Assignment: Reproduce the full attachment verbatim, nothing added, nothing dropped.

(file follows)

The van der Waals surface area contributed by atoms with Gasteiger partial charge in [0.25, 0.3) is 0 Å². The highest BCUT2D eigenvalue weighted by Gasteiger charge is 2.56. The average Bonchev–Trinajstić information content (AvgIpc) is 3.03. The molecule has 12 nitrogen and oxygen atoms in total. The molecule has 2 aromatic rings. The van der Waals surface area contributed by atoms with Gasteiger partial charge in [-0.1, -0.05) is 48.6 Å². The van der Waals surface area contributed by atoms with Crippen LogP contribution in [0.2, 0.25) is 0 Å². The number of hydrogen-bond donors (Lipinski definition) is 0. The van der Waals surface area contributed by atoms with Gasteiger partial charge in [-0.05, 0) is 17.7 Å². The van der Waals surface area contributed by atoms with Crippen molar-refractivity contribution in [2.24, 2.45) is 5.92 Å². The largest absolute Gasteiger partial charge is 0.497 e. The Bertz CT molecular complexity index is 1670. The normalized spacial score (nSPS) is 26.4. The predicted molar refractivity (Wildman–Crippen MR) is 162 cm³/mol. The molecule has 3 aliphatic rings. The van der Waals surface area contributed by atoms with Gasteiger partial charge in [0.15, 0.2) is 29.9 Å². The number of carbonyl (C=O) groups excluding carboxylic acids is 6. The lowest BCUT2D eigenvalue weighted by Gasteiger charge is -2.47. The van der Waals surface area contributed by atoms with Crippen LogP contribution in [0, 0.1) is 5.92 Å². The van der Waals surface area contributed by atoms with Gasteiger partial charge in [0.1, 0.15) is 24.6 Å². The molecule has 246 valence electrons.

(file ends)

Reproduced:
The van der Waals surface area contributed by atoms with Gasteiger partial charge in [0.25, 0.3) is 0 Å². The highest BCUT2D eigenvalue weighted by Gasteiger charge is 2.56. The average Bonchev–Trinajstić information content (AvgIpc) is 3.03. The molecule has 12 nitrogen and oxygen atoms in total. The molecule has 2 aromatic rings. The van der Waals surface area contributed by atoms with Gasteiger partial charge in [-0.1, -0.05) is 48.6 Å². The van der Waals surface area contributed by atoms with Crippen LogP contribution in [0.2, 0.25) is 0 Å². The number of hydrogen-bond donors (Lipinski definition) is 0. The van der Waals surface area contributed by atoms with Gasteiger partial charge in [-0.05, 0) is 17.7 Å². The van der Waals surface area contributed by atoms with Crippen molar-refractivity contribution in [2.24, 2.45) is 5.92 Å². The largest absolute Gasteiger partial charge is 0.497 e. The Bertz CT molecular complexity index is 1670. The normalized spacial score (nSPS) is 26.4. The predicted molar refractivity (Wildman–Crippen MR) is 162 cm³/mol. The molecule has 3 aliphatic rings. The van der Waals surface area contributed by atoms with Gasteiger partial charge in [0.15, 0.2) is 29.9 Å². The number of carbonyl (C=O) groups excluding carboxylic acids is 6. The lowest BCUT2D eigenvalue weighted by Gasteiger charge is -2.47. The van der Waals surface area contributed by atoms with Crippen LogP contribution in [0, 0.1) is 5.92 Å². The van der Waals surface area contributed by atoms with Gasteiger partial charge in [0.1, 0.15) is 24.6 Å². The molecule has 246 valence electrons.